In light of both these efforts, Ms. Sampson has asked me to publish a petition demanding that the SCV and UDC discontinue the practice of placing a Confederate flag and Iron Cross in front of Silas’s gravestone.
This video has been up on YouTube for a couple of days, but for some reason I didn’t bother to listen. Thanks to Brett for passing it along. He even manages to throw in a reference to black Confederates. I think you are going to enjoy it.
Fifty years ago Americans emerged from the Civil War Centennial with a collective narrative that fit neatly into a pervasive Cold War culture. Though slightly bloodied and bruised this narrative retained strong Lost Cause and reconciliationist themes even as the civil rights movement reminded the nation on a daily basis of the war’s “unfinished business”. Much of this can be explained by the limited numbers of voices that were heard during the centennial years as well as the influence of relatively few historical and cultural institutions. This lent itself to a narrative that emphasized consensus surrounding the fundamental questions of Civil War remembrance.
While modern day Lost Cause advocates of the black Confederate myth overwhelmingly refer to these men as soldiers, their preferred narrative falls right out of a late nineteenth-century fascination with the loyal camp or body servant. As I’ve said before there are almost no references to loyal black Confederate soldiers before the 1970s. What you will find, however, are scores of Confederate Veteran magazine accounts and other works of popular literature that wax poetic about the loyal body servant, who rushed to the battlefield to tend to his master’s wounds or to escort his body home in the event of his death.
I am doing my best in the first chapter of my black Confederate book to explore the complex exchange between master and slave that ensued as a result of being away from home and loved ones and in light of the many challenges associated with camp life and battle. The difficulty is compounded simply by the fact that we have so few black voices to work with. What I find so disturbing about this and other interpretations of that relationship is that it harkens back to blatantly racist notion that slaves could not live without their masters. The loss of the master was tantamount to the loss of a limb. To put it bluntly, it’s dehumanizing.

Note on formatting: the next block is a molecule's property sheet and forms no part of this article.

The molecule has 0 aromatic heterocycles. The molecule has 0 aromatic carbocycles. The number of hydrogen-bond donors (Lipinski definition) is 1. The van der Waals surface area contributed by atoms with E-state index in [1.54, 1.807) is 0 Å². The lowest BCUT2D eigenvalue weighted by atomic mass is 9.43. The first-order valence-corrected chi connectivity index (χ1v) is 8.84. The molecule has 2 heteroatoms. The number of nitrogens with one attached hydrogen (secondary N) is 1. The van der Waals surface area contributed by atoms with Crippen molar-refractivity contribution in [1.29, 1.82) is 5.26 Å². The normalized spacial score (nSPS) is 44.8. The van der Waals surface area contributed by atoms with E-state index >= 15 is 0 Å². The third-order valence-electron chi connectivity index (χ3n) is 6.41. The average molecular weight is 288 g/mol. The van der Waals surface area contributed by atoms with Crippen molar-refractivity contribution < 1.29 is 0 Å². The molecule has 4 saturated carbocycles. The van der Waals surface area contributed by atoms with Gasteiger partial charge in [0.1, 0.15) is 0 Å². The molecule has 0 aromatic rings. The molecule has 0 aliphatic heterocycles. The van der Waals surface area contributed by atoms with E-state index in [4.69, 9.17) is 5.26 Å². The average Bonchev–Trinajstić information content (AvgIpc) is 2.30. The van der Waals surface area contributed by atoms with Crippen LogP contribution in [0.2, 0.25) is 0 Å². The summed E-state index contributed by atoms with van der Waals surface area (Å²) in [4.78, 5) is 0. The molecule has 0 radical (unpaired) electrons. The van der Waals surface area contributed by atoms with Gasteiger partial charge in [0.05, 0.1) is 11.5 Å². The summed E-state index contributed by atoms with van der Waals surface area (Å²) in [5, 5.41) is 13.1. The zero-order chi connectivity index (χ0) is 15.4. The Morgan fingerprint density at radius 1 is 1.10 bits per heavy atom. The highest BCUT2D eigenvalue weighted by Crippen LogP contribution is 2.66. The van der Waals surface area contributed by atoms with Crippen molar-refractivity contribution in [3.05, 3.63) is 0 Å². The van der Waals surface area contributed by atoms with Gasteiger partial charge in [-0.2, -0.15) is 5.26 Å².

Here is a very, very rough excerpt from the introduction to Searching for Black Confederates in History and Memory:
At one level the fight over the black Confederate narrative is about whether slavery deserves a central place in our nation’s collective memory of the Civil War’s causes, its progress, and consequences. Indeed, the timing of the introduction of the black Confederate narrative in the mid-1970s corresponds to a dramatic shift in our scholarly and popular understanding of the roles that African Americans played in bringing about their own emancipation and the end of slavery in 1865. A renewed interest in black agency through a close study of fugitive slaves and black Union soldiers challenged the Lost Cause assumption that the loyalty of the black southern population was never seriously in doubt. For modern day Lost Cause adherents, however, this development represented nothing less than a seismic crack in an interpretive foundation that made it easy to discuss the Confederacy and even front line soldiers without having to wade into the tough questions of slavery and race.
In effect, the black Confederate narrative dismantled these new interpretations not by denying slavery’s place or the importance of race, but by offering a counter-narrative that located the Confederacy itself at the center of progressive race relations and emancipation itself. The presence of large numbers of black soldiers and loyal slaves outlines a picture in sharp contrast to a racially segregated United States army and provides evidence that slavery was nearing its end based on internal factors rather than outside pressure. Finally, it reaffirms the belief that the Reconstruction policies of the “Radical Republicans” were, in the words of William H. Dunning, a “serious mistake.”